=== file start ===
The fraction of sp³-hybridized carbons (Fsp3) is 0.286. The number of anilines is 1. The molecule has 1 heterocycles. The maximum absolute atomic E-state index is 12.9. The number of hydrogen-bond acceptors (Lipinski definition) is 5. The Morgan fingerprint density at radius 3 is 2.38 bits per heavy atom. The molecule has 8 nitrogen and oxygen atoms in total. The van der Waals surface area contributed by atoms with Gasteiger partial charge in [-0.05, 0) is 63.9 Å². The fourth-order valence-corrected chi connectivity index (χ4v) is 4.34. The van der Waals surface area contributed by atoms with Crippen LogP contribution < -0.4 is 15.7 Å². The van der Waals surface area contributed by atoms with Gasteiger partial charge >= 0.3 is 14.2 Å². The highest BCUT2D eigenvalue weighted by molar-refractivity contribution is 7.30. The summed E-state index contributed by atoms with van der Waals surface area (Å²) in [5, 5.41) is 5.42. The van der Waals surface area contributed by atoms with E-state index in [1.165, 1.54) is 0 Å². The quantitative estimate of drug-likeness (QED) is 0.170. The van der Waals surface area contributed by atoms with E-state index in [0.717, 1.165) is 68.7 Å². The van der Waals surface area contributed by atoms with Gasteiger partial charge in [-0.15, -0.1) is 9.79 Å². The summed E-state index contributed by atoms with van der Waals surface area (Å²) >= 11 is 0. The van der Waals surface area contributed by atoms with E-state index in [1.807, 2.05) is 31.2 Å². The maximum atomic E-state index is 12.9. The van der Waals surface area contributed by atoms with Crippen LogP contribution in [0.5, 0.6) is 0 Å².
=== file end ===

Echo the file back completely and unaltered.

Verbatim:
The fraction of sp³-hybridized carbons (Fsp3) is 0.286. The number of anilines is 1. The molecule has 1 heterocycles. The maximum absolute atomic E-state index is 12.9. The number of hydrogen-bond acceptors (Lipinski definition) is 5. The Morgan fingerprint density at radius 3 is 2.38 bits per heavy atom. The molecule has 8 nitrogen and oxygen atoms in total. The van der Waals surface area contributed by atoms with Gasteiger partial charge in [-0.05, 0) is 63.9 Å². The fourth-order valence-corrected chi connectivity index (χ4v) is 4.34. The van der Waals surface area contributed by atoms with Crippen LogP contribution < -0.4 is 15.7 Å². The van der Waals surface area contributed by atoms with Gasteiger partial charge >= 0.3 is 14.2 Å². The highest BCUT2D eigenvalue weighted by molar-refractivity contribution is 7.30. The summed E-state index contributed by atoms with van der Waals surface area (Å²) in [5, 5.41) is 5.42. The van der Waals surface area contributed by atoms with E-state index in [1.165, 1.54) is 0 Å². The quantitative estimate of drug-likeness (QED) is 0.170. The van der Waals surface area contributed by atoms with E-state index in [0.717, 1.165) is 68.7 Å². The van der Waals surface area contributed by atoms with Gasteiger partial charge in [-0.15, -0.1) is 9.79 Å². The summed E-state index contributed by atoms with van der Waals surface area (Å²) >= 11 is 0. The van der Waals surface area contributed by atoms with E-state index in [1.807, 2.05) is 31.2 Å². The maximum atomic E-state index is 12.9. The van der Waals surface area contributed by atoms with Crippen LogP contribution in [0.5, 0.6) is 0 Å².